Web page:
(Host) The race for Vermont’s sole seat in the U.S. House is taking place on a national stage. The Vermont contest is one of three-dozen races that could determine which party controls Congress.
The two main candidates have tried to deal with this issue in very different ways.
Republican Martha Rainville is emphasizing an independent image, while Democrat Peter Welch says the election is a referendum on Republican leadership in Washington.
VPR’s John Dillon has this report:
(Dillon) For Republican Rainville, the challenge has always been to cast the House race in Vermont terms, not as part of a national contest.
The former adjutant general of the National Guard was wooed by both parties before deciding to run as a Republican. But she emphasizes over and over again in debates and in TV commercials that she is not beholden to the party.
Here she is last month during VPR’s Switchboard debate:
(Rainville) “We are in the position of trying to make sure in my case that Vermonters understand who I am and what I will bring to Congress on their behalf. I’m Martha Rainville. I’m not George Bush. I’m not Dennis Hastert. I’m not anyone other than myself. Vermonters know me. They respect me and they know I have an independent voice. I speak up for what I believe. I don’t toe the party line. I won’t toe any party line.”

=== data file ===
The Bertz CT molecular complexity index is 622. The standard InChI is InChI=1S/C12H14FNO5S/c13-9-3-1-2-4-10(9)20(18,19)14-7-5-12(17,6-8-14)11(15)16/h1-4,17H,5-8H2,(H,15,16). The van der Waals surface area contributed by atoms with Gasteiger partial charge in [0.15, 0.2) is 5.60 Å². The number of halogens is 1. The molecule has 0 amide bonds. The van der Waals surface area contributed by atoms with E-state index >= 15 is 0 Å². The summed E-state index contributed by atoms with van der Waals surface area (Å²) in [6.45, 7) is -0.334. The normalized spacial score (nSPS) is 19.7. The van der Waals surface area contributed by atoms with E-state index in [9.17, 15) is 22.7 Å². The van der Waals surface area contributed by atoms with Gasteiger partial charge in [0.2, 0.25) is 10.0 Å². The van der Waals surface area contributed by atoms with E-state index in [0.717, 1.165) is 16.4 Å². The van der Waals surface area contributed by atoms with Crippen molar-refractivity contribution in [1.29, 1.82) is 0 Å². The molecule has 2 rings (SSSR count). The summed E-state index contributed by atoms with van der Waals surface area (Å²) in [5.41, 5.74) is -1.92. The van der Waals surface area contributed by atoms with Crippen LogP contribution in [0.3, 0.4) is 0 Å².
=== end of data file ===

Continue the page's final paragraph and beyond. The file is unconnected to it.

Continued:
(Dillon) But Rainville never really broke with the party until late in the race when she backed legislation to fight global warming and questioned the post-invasion strategy in Iraq.
Rainville also received fundraising help from top Republicans, including first ladies Laura and Barbara Bush. National Republicans have also spent more than $700,000 for TV ads on her behalf.
Welch has framed the election as a chance for voters to force a change in Washington.
(Welch) “The whole point of the constitutional system of checks and balances, in a two year term for members of the House of Representatives is to allow people of this great democracy to say they’ve had enough. And this election is going to be the opportunity for the people of this state, the people of this country, to say clearly, convincingly, emphatically, we want a change in direction. We want to restore checks and balances.”
(Dillon) Eric Davis is a professor of political science at Middlebury College. He says Welch’s strategy of making the race a national referendum will appeal to more Vermont voters.
(Davis) “So I believe that the Welch argument for a new direction may very well prove to be more powerful on Election Day than the Rainville claim – that it comes down to which individual Vermonters want to have representing us in Congress.”
(Dillon) The campaign has also been marked by an absence of nastiness and negative advertising.
Early in the race, Rainville pledged to run a clean campaign. And the debates between the two have been civil and have focused on the issues.
For Vermont Public Radio, I’m John Dillon in Montpelier.